BANGOR, Maine — A man facing one arson charge for allegedly setting a state fire marshal’s car on fire in August while investigators were on a stakeout was indicted Wednesday on additional charges, including three fires set last year in northeastern Penobscot County.
John A. Weckerly, 54, of Prentiss Township was indicted by the Penobscot County grand jury on three counts of arson, five counts of criminal mischief and one count each of aggravated criminal mischief, burglary and theft by unauthorized taking.
His arraignment date has not been set.
The new charges relate to break-ins, thefts and fires on properties near Weckerly’s land last year, Penobscot County District Attorney R. Christopher Almy said Wednesday. The fires that damaged or destroyed a garage, a seasonal camp and other structures occurred on Nov. 16, July 3 and July 20, according to a previously published report.
Weckerly was indicted in November on one count of arson in connection with the torching of the state-owned 2009 Chevrolet Impala in August. Weckerly triggered the nighttime detail when he called investigator Ed Archer of the state fire marshal’s office to renew his complaint about a logging company making too much noise near Weckerly’s property, according to court documents.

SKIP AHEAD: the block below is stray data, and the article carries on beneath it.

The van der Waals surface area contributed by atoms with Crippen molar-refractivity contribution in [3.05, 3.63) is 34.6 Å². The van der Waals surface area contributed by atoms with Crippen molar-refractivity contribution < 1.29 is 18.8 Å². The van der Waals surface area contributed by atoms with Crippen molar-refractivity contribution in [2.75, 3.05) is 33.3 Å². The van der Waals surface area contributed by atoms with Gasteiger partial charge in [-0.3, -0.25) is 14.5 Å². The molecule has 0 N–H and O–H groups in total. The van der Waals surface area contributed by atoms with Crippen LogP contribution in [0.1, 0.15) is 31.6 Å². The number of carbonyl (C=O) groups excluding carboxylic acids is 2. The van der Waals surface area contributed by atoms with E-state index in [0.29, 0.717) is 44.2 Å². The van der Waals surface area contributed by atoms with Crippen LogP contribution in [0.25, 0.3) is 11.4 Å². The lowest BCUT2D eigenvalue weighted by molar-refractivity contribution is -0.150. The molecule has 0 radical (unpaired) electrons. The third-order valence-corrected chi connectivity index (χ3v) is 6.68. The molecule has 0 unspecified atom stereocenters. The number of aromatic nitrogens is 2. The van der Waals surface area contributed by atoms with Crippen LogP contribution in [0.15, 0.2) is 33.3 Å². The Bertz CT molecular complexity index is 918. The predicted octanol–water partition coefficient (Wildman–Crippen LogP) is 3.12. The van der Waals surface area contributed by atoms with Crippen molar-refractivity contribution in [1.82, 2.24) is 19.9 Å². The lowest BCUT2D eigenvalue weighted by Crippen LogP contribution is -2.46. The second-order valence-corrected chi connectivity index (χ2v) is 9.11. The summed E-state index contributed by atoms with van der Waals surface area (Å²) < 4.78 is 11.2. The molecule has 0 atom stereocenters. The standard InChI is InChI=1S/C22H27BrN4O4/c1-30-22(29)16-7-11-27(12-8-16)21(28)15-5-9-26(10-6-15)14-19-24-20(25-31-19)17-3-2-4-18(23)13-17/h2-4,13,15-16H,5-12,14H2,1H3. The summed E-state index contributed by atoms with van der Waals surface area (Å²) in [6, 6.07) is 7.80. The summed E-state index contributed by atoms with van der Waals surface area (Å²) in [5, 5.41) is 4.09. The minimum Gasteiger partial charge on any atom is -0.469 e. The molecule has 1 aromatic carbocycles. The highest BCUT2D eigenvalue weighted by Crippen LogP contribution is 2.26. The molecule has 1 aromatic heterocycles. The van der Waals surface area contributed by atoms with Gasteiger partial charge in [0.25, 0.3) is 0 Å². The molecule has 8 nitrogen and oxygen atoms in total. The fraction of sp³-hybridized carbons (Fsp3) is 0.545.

“Investigator Archer advised that each of the fires occurred shortly after John Weckerly complained to law enforcement authorities about the logging operation and was unsuccessful in his attempts to stop the woods operations,” a report filed when Weckerly was arrested in August said. “Due to this concern, a surveillance detail was planned for [Tuesday, Aug. 2].”
Weckerly was arrested without incident and charged with arson early Aug. 3 after a state police dog followed a scent from the destroyed car of Fire Marshal Sgt. Timothy York on Aurora Drive to Weckerly’s home about a half mile away. The car had been set afire with a flammable liquid, state police said.
A butane lighter was found in Weckerly’s back pocket, according to the report.
Weckerly last year denied setting the fires for which he was indicted Wednesday.
If convicted, Weckerly faces up to 30 years in prison and a fine of up to $5,000 on each of the arson charges, which are the most serious charges.
Weckerly was released on bail last year on the condition that he be strictly supervised by Volunteers of America, a pretrial services organization. Information about his bail conditions was not available Wednesday night.